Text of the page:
Tuesday, September 2, 2014


I am sitting in my chair.  My mind is racing with the things I need to do; make a menu, grocery shopping, laundry, organize my thoughts for a meeting tomorrow, etc.  I am still in my pjs at 12:00.  My body just won't cooperate.  I am not in severe pain and I am not running a fever...at least I don't think so.  My body has just quit.  It does this sometimes.  My energy bottoms out and it is just hard to get up to pee.  Yes, I am serious!  I sit here and know I need to go, but trying to convince my body that using energy in that way is absolutely worth it, is difficult.  I wish I could say this is due to...but I can't.  Right now I know that my iron has bottomed out, so I am awaiting an iron infusion that will help dramatically.  But it is not always that easy.  When you have several autoimmune diseases, fatigue is just part of your life.  But what is difficult for those of us who suffer this, is that people think they understand.  When you are confronted with someone who has cancer, unless you have had that cancer, you are instantly in a place of curiosity and want to understand where that person is coming from.  When you are confronted with someone who says they are extremely fatigued, you tend to launch into cures, your own experience, etc.  There is no curiosity, there are no questions, there is only judgement and knowledge.  But, if you take the time to really listen and be curious, you might be surprised.  For instance, have you really ever been so fatigued you had to talk your body into getting up to pee?  I mean seriously?  Have you ever been so fatigued that when your stomach alarms you it is way past time to eat, you still cannot get up to feed it?  Sitting here right now, I need to do both...pee and eat.  Writing this is exhausting me, and I have already taken several breaks and am foggy enough to wonder if what I am writing really makes any sense whatsoever.  But rereading it?  No way!!  So I sit here with a brain totally active, although hazy and a body that can't follow.  It is frustrating to say the least.  I look at facebook and see all the activity that people have been involved in this past holiday weekend and I am ready for a nap!  I envy them.  I envy the energy they have to get up early while it is cool and go for a walk, paddle around a lake, weed a garden.  The energy they have to cook tremendous sounding/looking meals for their loved ones.  The energy they have to travel to see family.  The energy they have.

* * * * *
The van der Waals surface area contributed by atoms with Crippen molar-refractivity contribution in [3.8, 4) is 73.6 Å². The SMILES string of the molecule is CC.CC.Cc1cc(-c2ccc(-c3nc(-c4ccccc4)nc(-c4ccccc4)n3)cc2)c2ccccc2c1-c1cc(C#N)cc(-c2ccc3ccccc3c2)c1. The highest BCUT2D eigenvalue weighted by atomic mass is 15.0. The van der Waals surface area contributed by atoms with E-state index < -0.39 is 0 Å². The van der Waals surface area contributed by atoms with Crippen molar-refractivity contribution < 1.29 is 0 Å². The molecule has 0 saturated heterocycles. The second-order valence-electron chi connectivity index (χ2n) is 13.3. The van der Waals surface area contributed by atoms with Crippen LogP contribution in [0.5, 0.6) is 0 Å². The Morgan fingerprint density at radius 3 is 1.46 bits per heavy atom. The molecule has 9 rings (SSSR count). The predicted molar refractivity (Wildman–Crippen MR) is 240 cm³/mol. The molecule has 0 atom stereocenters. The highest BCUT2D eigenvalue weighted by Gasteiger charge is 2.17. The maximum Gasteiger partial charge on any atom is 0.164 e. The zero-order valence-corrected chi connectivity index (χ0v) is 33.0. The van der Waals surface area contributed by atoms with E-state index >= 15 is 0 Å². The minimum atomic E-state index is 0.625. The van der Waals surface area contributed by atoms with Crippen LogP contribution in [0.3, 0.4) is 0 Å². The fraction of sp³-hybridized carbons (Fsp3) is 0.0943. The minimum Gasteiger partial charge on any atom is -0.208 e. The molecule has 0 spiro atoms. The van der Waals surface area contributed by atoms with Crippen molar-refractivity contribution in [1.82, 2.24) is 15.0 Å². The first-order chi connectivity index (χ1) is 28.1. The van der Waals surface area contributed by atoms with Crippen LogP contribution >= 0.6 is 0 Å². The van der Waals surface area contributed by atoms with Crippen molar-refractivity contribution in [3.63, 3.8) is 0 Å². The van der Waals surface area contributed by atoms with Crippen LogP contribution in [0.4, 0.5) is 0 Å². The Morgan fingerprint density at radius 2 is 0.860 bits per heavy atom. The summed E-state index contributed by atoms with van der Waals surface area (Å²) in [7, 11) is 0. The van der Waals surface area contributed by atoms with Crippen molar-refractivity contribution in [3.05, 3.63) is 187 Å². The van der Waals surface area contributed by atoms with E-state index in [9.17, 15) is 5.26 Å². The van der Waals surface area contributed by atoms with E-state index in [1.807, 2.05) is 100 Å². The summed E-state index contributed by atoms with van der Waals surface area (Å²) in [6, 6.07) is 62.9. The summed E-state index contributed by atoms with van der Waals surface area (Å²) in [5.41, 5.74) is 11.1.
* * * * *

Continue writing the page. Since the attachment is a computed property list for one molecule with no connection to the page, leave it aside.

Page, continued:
Don't feel sorry for me.  Don't pity me.  I am okay with my life.  I know that this extreme feeling will soon be over, as soon as insurance is done putting the doctor's office through its paces and finally approves the infusion, I will feel much better.  I will never have the energy you have, but that is okay.  I have found my limits, my tricks, and I live a full life.

I am lucky to have friends who love me and accept me as I am.  I am the luckiest woman in the world because I have a husband who loves me no matter what.  He doesn't let me fall down the rabbit hole of inertness, but he doesn't push me beyond my limits either.  I have 2 beautiful children who live so gracefully with the uncertainty of a mother who may or may not be able to follow through on promises.  I am blessed.

So, do me a favor.  Appreciate your energy, your body's ability to do what you want to do.  And also, be curious about those in your life.  Don't just label them and think you "know".

Now it is time for this body to move....some things it just has to do, and thank god I can still do them.

Thursday, April 17, 2014

Meeting Your Child Again

With my second pregnancy, I gave in to my husband and we found out the gender of our baby early.  So for 7 months, I walked around knowing that Allie Elizabeth McKinney was forming inside me.  I could talk to her saying things like, "Okay, Allie, please stop pushing on Mommy's ribs."  With this knowledge, the anticipation was a bit different than the first time.  One, I knew more, I was more confident, but I felt an anticipation of meeting Allie.  Not just meeting my new baby.  It felt like a very specific anticipation.

In 62 hours, I will be meeting Allie Elizabeth McKinney again.  For the past 8 months she has gone to Senegal, Africa, to live with another family.  While we have gotten to facebook chat, and skype, none of those are the same as sitting face to face with someone.  They have however given me glimpses of the changes in my daughter, much like the sonograms gave me glimpses of the baby growing in my belly.

My daughter left as an eighteen year old.  She left speaking English and Spanish.  She left having never experienced being away from home for major holidays or events.  She left having an intimate knowledge of our family unit only.  She left with a knowledge of developing world problems, but only book knowledge.  As mature and independent as she was, she left a girl.

Now she is coming home a nineteen year old.  She is coming home speaking English, Spanish, some French, and Wolof.  She is coming home after spending Thanksgiving, Christmas, and birthdays away from her American family.  She is coming home with a Senegalese family who also love her.  She is coming home having experienced intimately how another family lives and lives in Africa.   She is coming home having experienced a developing country.  Having seen good and bad that have changed her.  She is coming home a young woman.

Just like the actual pregnancy, these past months have been hard.  They have had their ups and downs, and their scares.  But, just like the birth, I know when she is in my arms, it will have all been worth it.  And just as she changed my life then, she will change my life again. 

I am anxiously anticipating that moment, just as I did 19 years ago when she is in my arms once more.  Because no matter how tall, how mature, how old, Allie, you will always and forever be my baby girl.